Tuesday, December 30, 2008

Trickle Down Meltdown


by: Doug Saunders, The Globe and Mail

A Bangladeshi farmer speaks on his cell phone in Khoksa, Bangladesh. (Photo: AFP)

A brick works in northeastern Bangladesh is about as far from Wall Street as one can get. Yet the financial crisis is all people here can talk about as jobs disappear, remittances dry up and access to microloans is squeezed.

Sylhet, Bangladesh - In this very poor corner of Bangladesh, where rice farmers get by on household incomes of less than $1 a day, where the most popular mode of transportation is the pedal-rickshaw and where life doesn't seem to have changed for centuries, it's hard to believe that anyone could be affected by the crisis that has humbled Wall Street and Canary Wharf.

But the credit crunch is the main topic of conversation in the rice paddies and village bazaars here.

It is hard to find anyone, from vegetable sellers to floor sweepers, whose life has not been affected by the collapse of institutions in New York and London.

Just listen to Laily Begum, a 50-year-old villager who's just lost the $2-a-day brick-making job she's held for years, forcing her to move into her daughter's one-room family shack, and try to live off the pennies a day earned by her son-in-law's rickshaw-pulling job.

"This is the hardest year I've ever experienced, I've lost my job and my house, and it's all because of the global economy," she says, launching into a surprisingly complex explanation of the series of financial events that led to her job disappearing.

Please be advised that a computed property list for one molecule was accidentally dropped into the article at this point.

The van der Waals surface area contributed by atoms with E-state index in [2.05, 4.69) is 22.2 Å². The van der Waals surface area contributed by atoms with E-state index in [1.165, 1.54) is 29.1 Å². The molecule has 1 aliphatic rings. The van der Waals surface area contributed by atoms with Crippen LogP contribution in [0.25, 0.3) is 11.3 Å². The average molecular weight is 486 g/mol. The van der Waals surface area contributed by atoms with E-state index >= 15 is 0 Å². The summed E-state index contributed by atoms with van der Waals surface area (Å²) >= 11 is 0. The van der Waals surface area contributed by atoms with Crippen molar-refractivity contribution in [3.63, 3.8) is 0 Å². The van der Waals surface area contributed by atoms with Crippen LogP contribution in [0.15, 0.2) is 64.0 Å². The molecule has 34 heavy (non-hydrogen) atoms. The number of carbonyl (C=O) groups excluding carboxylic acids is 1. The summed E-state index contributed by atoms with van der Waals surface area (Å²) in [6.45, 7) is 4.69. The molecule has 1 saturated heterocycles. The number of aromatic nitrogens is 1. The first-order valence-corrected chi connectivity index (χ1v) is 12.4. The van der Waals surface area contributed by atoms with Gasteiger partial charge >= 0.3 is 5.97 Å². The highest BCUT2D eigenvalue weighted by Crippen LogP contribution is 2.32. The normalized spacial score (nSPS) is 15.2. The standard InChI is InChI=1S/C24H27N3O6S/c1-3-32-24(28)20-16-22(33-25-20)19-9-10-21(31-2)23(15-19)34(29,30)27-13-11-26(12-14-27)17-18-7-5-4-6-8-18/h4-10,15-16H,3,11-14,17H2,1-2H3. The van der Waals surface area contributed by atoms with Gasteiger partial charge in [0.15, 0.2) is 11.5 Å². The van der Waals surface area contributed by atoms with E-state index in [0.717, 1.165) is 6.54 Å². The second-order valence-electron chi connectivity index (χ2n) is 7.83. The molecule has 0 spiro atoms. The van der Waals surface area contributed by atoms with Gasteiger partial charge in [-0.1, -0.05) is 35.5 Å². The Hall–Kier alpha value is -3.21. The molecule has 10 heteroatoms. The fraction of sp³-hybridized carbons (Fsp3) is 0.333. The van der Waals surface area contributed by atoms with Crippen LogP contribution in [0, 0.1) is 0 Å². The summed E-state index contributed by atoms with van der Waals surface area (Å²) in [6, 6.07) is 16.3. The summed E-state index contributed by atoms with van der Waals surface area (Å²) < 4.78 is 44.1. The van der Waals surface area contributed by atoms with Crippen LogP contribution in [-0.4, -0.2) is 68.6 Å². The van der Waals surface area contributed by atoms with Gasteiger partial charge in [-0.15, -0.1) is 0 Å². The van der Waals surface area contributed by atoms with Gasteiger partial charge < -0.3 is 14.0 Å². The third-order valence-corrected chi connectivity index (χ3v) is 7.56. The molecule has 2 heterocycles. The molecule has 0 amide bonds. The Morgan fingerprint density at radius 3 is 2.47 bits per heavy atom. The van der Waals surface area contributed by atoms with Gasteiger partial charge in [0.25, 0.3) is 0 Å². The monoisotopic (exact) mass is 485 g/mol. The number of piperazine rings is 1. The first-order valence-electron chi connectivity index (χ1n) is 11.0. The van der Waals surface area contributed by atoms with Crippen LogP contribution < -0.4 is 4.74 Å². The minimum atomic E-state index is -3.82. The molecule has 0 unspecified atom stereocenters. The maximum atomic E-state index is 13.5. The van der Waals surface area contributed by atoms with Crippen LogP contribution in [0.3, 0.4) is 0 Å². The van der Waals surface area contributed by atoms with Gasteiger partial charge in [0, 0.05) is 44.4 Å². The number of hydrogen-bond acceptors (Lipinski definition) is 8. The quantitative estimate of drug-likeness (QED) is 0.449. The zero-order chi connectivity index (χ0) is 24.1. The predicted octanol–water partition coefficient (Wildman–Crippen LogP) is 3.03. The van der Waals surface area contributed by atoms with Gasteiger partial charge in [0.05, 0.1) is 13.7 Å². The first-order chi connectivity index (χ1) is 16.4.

First, the downturn in London hurt Bangladeshi-owned British businesses that had been sending capital to farmer relatives in Sylhet.

Then a plunge in exchange rates and a rise in commodity prices all but killed any demand for bricks or the people who work with them, and a local credit squeeze caused by the crash of interbank lending prevented her from getting a $400 loan to launch a new business.

"Because of what is happening over there in London, a lot of us are having to go back to planting rice and living in small houses," Ms. Begum says.

In some of the world's lowest-income communities, the effects of the downturn appear to have stalled an entrepreneurial boom.